Wilcox believes that parents are at a crossroads similar to that faced 30 years ago when a push against tobacco companies and their products began to help folks understand the link between smoking and cancer. Tackling the negatives of social media is also a health issue, he and Cox agreed.

Wilcox described a “closing of the American heart” as people isolate themselves on screens instead of engaging in relationships with family and friends, which “are the things that drive happiness and protect us from things like depression.” Socializing in person, religious activities and adequate sleep also contribute to wellbeing. He noted dramatic declines in marriage and fertility and said the fact that people spend a lot of time not engaging sparks concern that technology could be a wall instead of a bridge.

Cox noted that technology can also interfere with learning, as increasingly students in classrooms are focusing on their phones and other screens, instead of their instructors and books. Meanwhile, mental health among students continues to decline. He said that a BYU professor teaching a science class told him that where one or two students in a class of 250 a decade ago used to apply for letters of accommodation for mental health problems, a class of 100 students may now have 40-50 students who need some accommodation.

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Lack of sleep is also linked to depression, Cox and Wilcox said. And social media is often what keeps students up.

The two hope state and federal legislators will figure out ways to rein in technology use that’s harmful. Wilcox said that legislation in Louisiana now requires pornography sites to verify the age of those who use the site. He said some schools are not allowing youths to bring laptops or phones to class. Similarly, he added, it might not be a bad idea for parents to have a bowl in the kitchen where kids dump their smartphones when they get home so families “interact in a more human way.”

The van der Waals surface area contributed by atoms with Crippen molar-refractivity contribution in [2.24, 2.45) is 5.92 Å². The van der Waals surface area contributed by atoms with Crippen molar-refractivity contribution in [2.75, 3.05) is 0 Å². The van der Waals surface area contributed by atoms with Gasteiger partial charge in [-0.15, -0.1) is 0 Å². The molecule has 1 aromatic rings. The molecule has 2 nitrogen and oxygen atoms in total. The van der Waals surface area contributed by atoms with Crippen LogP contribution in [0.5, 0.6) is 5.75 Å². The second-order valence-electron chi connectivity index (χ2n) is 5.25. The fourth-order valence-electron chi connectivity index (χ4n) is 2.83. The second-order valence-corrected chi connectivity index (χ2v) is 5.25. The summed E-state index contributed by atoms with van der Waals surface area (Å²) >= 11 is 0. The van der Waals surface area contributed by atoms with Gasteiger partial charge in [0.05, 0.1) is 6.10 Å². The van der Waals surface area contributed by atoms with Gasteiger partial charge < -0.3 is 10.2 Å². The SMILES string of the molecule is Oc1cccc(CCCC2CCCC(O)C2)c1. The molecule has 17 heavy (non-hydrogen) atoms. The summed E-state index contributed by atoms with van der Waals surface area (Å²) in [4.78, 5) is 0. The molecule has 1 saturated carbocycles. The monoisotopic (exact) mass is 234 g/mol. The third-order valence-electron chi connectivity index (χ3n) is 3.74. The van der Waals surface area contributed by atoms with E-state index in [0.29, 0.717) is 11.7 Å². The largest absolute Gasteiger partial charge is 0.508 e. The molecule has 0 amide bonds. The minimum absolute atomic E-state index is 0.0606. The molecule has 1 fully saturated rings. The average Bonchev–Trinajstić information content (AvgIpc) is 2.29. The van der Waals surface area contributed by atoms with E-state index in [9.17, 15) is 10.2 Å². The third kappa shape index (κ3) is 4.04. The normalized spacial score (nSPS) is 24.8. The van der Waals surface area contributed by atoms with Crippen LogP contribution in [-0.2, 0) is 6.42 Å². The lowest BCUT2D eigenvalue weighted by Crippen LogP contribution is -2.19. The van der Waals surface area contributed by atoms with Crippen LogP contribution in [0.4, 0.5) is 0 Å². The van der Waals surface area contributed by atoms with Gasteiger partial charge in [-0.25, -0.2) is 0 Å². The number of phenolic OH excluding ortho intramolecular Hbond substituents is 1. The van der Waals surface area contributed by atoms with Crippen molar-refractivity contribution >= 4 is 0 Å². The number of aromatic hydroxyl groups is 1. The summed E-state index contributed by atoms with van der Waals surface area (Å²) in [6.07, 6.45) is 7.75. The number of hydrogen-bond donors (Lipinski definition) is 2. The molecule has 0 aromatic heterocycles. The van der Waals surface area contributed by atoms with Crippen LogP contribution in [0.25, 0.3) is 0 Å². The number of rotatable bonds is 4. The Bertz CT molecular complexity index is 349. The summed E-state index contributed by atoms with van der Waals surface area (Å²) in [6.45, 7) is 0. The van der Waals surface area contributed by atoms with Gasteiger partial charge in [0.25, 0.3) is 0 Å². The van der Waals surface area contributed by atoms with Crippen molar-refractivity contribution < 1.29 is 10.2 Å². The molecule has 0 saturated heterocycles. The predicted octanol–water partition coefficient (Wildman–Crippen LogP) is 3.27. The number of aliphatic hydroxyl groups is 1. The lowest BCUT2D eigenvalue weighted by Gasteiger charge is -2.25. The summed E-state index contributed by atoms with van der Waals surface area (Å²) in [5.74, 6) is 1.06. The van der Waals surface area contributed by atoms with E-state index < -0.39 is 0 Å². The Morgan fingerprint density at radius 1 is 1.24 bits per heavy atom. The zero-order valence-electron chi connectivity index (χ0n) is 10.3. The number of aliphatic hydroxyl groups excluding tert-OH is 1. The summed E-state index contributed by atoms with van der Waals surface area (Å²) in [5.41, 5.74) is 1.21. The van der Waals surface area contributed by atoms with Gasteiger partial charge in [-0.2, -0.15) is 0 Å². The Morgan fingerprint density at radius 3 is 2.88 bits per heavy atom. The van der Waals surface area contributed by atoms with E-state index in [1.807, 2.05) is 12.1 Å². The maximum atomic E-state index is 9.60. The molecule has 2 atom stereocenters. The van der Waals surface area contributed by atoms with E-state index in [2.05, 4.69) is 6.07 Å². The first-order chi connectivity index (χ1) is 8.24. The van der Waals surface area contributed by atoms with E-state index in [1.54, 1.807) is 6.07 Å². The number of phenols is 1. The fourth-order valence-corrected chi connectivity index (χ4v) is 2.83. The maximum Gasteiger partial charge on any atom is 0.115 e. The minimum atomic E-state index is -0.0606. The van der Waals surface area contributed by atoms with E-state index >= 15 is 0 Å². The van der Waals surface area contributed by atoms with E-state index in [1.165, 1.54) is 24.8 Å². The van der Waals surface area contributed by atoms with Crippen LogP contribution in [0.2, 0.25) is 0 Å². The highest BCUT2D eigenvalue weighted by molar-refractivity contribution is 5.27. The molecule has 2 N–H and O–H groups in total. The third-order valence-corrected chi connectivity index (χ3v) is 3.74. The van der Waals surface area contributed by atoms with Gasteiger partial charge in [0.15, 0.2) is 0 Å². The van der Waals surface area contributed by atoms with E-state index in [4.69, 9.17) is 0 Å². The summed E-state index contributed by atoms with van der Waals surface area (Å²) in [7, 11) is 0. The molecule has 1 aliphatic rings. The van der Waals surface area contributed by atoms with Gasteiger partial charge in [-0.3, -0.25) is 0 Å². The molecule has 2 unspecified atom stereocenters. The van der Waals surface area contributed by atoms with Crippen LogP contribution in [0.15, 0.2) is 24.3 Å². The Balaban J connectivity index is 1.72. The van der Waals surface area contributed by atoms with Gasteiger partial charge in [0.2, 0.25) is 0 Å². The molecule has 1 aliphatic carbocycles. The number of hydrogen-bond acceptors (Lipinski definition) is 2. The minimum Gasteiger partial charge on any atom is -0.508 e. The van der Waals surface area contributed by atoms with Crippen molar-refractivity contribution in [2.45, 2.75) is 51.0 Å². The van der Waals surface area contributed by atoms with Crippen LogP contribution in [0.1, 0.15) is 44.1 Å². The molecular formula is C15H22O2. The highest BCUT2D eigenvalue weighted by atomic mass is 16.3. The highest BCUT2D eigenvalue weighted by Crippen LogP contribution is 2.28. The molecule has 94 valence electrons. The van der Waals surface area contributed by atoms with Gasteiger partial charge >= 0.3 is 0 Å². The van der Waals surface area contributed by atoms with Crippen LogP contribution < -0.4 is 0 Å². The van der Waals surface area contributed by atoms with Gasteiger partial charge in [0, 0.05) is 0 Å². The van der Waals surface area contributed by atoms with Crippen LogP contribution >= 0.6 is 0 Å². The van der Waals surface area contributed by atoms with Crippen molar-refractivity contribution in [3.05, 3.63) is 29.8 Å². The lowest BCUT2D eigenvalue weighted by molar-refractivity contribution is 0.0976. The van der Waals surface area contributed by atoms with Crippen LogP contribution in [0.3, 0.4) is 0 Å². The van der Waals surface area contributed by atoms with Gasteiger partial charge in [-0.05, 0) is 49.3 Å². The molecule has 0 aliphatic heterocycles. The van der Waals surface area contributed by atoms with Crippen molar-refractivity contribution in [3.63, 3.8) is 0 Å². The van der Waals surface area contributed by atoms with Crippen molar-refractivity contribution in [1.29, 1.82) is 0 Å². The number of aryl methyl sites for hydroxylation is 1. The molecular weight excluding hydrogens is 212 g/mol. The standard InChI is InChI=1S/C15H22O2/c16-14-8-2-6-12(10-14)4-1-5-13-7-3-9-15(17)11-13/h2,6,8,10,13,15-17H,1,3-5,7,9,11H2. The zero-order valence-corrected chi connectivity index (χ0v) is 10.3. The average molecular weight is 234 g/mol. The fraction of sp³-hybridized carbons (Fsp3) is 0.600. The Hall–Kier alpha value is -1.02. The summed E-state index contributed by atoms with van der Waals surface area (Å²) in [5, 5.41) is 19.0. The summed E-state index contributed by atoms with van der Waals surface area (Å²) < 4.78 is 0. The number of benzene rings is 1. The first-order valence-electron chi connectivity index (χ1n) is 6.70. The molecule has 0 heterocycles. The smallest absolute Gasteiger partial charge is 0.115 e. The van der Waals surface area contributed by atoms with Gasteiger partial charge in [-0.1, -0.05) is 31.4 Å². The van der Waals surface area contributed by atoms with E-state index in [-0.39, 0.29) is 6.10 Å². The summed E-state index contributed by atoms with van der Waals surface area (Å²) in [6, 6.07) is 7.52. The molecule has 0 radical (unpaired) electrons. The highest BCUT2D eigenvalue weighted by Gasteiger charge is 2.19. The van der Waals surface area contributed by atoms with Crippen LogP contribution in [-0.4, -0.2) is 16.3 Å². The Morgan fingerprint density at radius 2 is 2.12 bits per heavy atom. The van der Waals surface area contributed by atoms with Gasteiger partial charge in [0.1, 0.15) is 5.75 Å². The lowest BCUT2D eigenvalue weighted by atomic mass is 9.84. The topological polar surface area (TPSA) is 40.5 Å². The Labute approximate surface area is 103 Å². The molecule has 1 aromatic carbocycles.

While government is not designed to solve all of society’s problems, Cox said, it can help. That’s one reason Utah has set aside money for public service announcements pointing out that social media can interfere with relationships and challenge youth mental health.

It’s not enough to turn the phone off, he added. When the device is on your person, “it’s connected to your brain,” he said. You must physically disconnect from it. “I guess I’m telling you that the psychology, the way this is rewiring our brains, it’s not great,” Cox added.

The challenge is not getting rid of technology. Cox said it’s preparing kids for a world where they will be engaging with devices and helping them know how to do it in a positive way.

Abby Cox said she hopes that states will be galvanized to make better decisions around kids and social media. She thinks parents need to be better educated about the impact of social media and work with teachers to get phones out of the classroom so learning isn’t diluted.

Asked about the safety concerns some folks raise when saying students should be allowed to keep their phones handy, she said there are ways to mitigate danger and there are safety policies that are very effective without students holding their phones.

The summit also included panel discussions. A group of mental health experts discussed Utah’s youth mental health crisis and some of the contributing factors, including social media. A high school senior, a social worker and Abby Cox dissected how parents and their children can navigate social media. And in the last panel of the day, three Utah legislators talked about potential legislation to protect youths from social media harm.

The event was sponsored by the Utah Department of Health and Human Services, Gardner, the Larry H. Miller Company and Intermountain Healthcare.